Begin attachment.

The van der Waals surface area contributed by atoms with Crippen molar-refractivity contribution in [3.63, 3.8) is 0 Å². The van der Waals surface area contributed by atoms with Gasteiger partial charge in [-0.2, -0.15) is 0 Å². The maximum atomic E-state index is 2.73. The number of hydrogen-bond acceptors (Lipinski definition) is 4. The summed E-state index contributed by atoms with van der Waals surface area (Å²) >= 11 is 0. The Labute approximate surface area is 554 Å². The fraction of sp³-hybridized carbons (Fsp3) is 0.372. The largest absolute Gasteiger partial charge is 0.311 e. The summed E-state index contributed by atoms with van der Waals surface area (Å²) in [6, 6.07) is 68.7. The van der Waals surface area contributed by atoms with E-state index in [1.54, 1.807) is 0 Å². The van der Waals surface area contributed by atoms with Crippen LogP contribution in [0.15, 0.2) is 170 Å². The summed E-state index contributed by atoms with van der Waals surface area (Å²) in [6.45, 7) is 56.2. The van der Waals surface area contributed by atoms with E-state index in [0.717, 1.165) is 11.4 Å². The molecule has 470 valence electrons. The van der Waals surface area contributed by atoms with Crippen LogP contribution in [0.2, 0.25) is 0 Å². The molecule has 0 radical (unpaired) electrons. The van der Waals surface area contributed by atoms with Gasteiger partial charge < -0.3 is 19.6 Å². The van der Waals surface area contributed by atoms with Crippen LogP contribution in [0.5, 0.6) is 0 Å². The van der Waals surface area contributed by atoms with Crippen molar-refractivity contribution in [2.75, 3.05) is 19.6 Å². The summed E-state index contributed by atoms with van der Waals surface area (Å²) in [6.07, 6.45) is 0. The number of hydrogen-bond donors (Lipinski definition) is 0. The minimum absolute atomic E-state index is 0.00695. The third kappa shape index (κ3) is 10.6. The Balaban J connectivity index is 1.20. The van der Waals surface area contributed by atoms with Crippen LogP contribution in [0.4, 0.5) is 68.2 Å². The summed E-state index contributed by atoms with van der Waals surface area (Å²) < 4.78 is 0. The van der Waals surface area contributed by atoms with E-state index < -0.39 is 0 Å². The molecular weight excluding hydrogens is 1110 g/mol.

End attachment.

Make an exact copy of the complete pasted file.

The van der Waals surface area contributed by atoms with Crippen molar-refractivity contribution in [3.63, 3.8) is 0 Å². The van der Waals surface area contributed by atoms with Gasteiger partial charge in [-0.2, -0.15) is 0 Å². The maximum atomic E-state index is 2.73. The number of hydrogen-bond acceptors (Lipinski definition) is 4. The summed E-state index contributed by atoms with van der Waals surface area (Å²) >= 11 is 0. The Labute approximate surface area is 554 Å². The fraction of sp³-hybridized carbons (Fsp3) is 0.372. The largest absolute Gasteiger partial charge is 0.311 e. The summed E-state index contributed by atoms with van der Waals surface area (Å²) in [6, 6.07) is 68.7. The van der Waals surface area contributed by atoms with E-state index in [1.54, 1.807) is 0 Å². The van der Waals surface area contributed by atoms with Crippen LogP contribution in [0.15, 0.2) is 170 Å². The summed E-state index contributed by atoms with van der Waals surface area (Å²) in [6.45, 7) is 56.2. The van der Waals surface area contributed by atoms with E-state index in [0.717, 1.165) is 11.4 Å². The molecule has 470 valence electrons. The van der Waals surface area contributed by atoms with Crippen LogP contribution in [0.2, 0.25) is 0 Å². The molecule has 0 radical (unpaired) electrons. The van der Waals surface area contributed by atoms with Gasteiger partial charge < -0.3 is 19.6 Å². The van der Waals surface area contributed by atoms with Crippen LogP contribution in [0.5, 0.6) is 0 Å². The van der Waals surface area contributed by atoms with Crippen molar-refractivity contribution in [2.75, 3.05) is 19.6 Å². The summed E-state index contributed by atoms with van der Waals surface area (Å²) in [6.07, 6.45) is 0. The number of hydrogen-bond donors (Lipinski definition) is 0. The minimum absolute atomic E-state index is 0.00695. The third kappa shape index (κ3) is 10.6. The Balaban J connectivity index is 1.20. The van der Waals surface area contributed by atoms with Crippen LogP contribution in [0.4, 0.5) is 68.2 Å². The summed E-state index contributed by atoms with van der Waals surface area (Å²) < 4.78 is 0. The van der Waals surface area contributed by atoms with E-state index < -0.39 is 0 Å². The molecular weight excluding hydrogens is 1110 g/mol.